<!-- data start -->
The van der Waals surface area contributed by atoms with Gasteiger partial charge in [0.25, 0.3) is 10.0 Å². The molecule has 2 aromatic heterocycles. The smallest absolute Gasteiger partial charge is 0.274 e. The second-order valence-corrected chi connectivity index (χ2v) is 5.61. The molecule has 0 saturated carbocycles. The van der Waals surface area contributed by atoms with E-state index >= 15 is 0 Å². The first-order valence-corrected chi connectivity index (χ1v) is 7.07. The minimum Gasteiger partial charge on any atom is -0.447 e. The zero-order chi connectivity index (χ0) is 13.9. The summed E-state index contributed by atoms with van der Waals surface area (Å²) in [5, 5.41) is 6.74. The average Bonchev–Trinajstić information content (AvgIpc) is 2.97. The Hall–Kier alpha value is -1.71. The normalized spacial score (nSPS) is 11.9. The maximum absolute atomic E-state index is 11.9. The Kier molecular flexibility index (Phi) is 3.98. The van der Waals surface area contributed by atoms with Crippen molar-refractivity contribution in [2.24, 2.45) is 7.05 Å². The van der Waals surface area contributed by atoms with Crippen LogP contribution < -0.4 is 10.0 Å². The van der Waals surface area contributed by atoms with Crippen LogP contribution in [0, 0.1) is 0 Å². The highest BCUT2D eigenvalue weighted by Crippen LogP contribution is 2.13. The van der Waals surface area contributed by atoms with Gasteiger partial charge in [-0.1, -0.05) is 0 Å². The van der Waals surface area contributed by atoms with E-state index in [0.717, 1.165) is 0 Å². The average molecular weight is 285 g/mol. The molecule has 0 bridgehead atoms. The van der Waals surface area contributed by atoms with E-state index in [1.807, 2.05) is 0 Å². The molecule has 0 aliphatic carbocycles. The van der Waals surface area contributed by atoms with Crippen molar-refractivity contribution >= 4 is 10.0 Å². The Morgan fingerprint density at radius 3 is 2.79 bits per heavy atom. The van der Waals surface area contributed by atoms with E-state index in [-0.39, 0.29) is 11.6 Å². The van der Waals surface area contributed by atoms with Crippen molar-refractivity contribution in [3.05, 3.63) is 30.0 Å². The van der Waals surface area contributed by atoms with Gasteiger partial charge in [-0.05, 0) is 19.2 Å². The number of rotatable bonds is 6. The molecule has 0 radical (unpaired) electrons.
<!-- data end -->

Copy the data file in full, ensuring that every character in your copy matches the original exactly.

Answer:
The van der Waals surface area contributed by atoms with Gasteiger partial charge in [0.25, 0.3) is 10.0 Å². The molecule has 2 aromatic heterocycles. The smallest absolute Gasteiger partial charge is 0.274 e. The second-order valence-corrected chi connectivity index (χ2v) is 5.61. The molecule has 0 saturated carbocycles. The van der Waals surface area contributed by atoms with E-state index >= 15 is 0 Å². The first-order valence-corrected chi connectivity index (χ1v) is 7.07. The minimum Gasteiger partial charge on any atom is -0.447 e. The zero-order chi connectivity index (χ0) is 13.9. The summed E-state index contributed by atoms with van der Waals surface area (Å²) in [5, 5.41) is 6.74. The average Bonchev–Trinajstić information content (AvgIpc) is 2.97. The Hall–Kier alpha value is -1.71. The normalized spacial score (nSPS) is 11.9. The maximum absolute atomic E-state index is 11.9. The Kier molecular flexibility index (Phi) is 3.98. The van der Waals surface area contributed by atoms with Crippen molar-refractivity contribution in [2.24, 2.45) is 7.05 Å². The van der Waals surface area contributed by atoms with Crippen LogP contribution < -0.4 is 10.0 Å². The van der Waals surface area contributed by atoms with Crippen LogP contribution in [0, 0.1) is 0 Å². The highest BCUT2D eigenvalue weighted by Crippen LogP contribution is 2.13. The van der Waals surface area contributed by atoms with Gasteiger partial charge in [-0.1, -0.05) is 0 Å². The van der Waals surface area contributed by atoms with E-state index in [0.717, 1.165) is 0 Å². The average molecular weight is 285 g/mol. The molecule has 0 bridgehead atoms. The van der Waals surface area contributed by atoms with E-state index in [1.807, 2.05) is 0 Å². The molecule has 0 aliphatic carbocycles. The van der Waals surface area contributed by atoms with Crippen molar-refractivity contribution >= 4 is 10.0 Å². The Morgan fingerprint density at radius 3 is 2.79 bits per heavy atom. The van der Waals surface area contributed by atoms with E-state index in [-0.39, 0.29) is 11.6 Å². The van der Waals surface area contributed by atoms with Crippen molar-refractivity contribution in [3.05, 3.63) is 30.0 Å². The van der Waals surface area contributed by atoms with Gasteiger partial charge in [-0.05, 0) is 19.2 Å². The number of rotatable bonds is 6. The molecule has 0 radical (unpaired) electrons.